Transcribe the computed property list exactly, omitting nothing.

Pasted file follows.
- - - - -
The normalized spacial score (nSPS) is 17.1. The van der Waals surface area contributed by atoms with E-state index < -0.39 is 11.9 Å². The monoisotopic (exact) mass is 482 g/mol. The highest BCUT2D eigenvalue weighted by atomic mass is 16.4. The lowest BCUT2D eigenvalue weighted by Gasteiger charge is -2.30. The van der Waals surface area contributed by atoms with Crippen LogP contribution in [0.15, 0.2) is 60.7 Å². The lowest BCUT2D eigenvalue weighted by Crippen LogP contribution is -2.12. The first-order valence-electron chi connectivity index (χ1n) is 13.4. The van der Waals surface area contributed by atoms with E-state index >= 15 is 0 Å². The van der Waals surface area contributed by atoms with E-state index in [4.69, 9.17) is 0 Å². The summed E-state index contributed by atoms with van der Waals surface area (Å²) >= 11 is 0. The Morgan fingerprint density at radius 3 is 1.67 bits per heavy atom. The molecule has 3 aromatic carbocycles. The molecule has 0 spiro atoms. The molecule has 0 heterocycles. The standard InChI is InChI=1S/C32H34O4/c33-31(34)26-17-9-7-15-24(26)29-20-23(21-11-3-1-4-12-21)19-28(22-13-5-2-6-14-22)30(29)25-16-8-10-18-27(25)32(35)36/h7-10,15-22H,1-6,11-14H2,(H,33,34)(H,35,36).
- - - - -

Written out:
The normalized spacial score (nSPS) is 17.1. The van der Waals surface area contributed by atoms with E-state index < -0.39 is 11.9 Å². The monoisotopic (exact) mass is 482 g/mol. The highest BCUT2D eigenvalue weighted by atomic mass is 16.4. The lowest BCUT2D eigenvalue weighted by Gasteiger charge is -2.30. The van der Waals surface area contributed by atoms with Crippen LogP contribution in [0.15, 0.2) is 60.7 Å². The lowest BCUT2D eigenvalue weighted by Crippen LogP contribution is -2.12. The first-order valence-electron chi connectivity index (χ1n) is 13.4. The van der Waals surface area contributed by atoms with E-state index >= 15 is 0 Å². The van der Waals surface area contributed by atoms with E-state index in [4.69, 9.17) is 0 Å². The summed E-state index contributed by atoms with van der Waals surface area (Å²) >= 11 is 0. The Morgan fingerprint density at radius 3 is 1.67 bits per heavy atom. The molecule has 3 aromatic carbocycles. The molecule has 0 spiro atoms. The molecule has 0 heterocycles. The standard InChI is InChI=1S/C32H34O4/c33-31(34)26-17-9-7-15-24(26)29-20-23(21-11-3-1-4-12-21)19-28(22-13-5-2-6-14-22)30(29)25-16-8-10-18-27(25)32(35)36/h7-10,15-22H,1-6,11-14H2,(H,33,34)(H,35,36).